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Shift of spawning season and effects of climate warming on developmental stages of a grayling (Salmonidae)
River-dwelling fish, such as European graylings (Thymallus thymallus), are susceptible to changes in climate because they can often not avoid suboptimal temperatures, especially during early developmental stages. We analyzed data collected in a 62-year-long (1948-2009) population monitoring program. Male and female graylings were sampled about three times/week during the yearly spawning season in order to follow the development of the population. The occurrence of females bearing ripe eggs was used to approximate the timing of each spawning season. In the last years of the study, spawning season was more than 3 weeks earlier than in the first years. This shift was linked to increasing water temperatures as recorded over the last 39 years with a temperature logger at the spawning site. In early spring water temperatures rose more slowly than in later spring. Thus, embryos and larvae were exposed to increasingly colder water at a stage that is critical for sex determination and pathogen resistance in other salmonids. In summer, however, fry were exposed to increasingly warmer temperatures. The changes in water temperatures that we found embryos, larvae, and fry were exposed to could be contributing to the decline in abundance that has occurred over the last 30-40 years.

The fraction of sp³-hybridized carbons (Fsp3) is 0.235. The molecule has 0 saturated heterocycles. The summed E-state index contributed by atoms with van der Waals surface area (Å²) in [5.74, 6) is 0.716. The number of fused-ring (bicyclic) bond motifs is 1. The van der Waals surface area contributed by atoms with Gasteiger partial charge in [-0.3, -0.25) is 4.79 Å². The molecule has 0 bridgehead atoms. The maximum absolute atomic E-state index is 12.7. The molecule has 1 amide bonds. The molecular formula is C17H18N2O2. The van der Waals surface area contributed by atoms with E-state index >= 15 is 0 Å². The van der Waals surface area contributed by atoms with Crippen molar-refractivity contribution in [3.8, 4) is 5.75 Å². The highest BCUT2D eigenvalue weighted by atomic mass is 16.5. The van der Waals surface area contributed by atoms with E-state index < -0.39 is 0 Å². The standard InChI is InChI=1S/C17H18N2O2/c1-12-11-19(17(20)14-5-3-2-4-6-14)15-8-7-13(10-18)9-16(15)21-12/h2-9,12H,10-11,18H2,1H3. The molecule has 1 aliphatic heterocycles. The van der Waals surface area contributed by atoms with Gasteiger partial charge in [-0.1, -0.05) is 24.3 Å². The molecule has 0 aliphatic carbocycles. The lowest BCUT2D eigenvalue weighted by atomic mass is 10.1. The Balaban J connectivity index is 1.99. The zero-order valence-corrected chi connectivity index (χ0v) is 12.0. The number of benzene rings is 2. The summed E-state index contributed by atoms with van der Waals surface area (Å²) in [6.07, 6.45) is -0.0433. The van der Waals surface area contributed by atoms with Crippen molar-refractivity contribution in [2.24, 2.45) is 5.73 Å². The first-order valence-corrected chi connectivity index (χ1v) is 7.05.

climate change, life history, monitoring, population decline, river temperature, salmonid, spawning season
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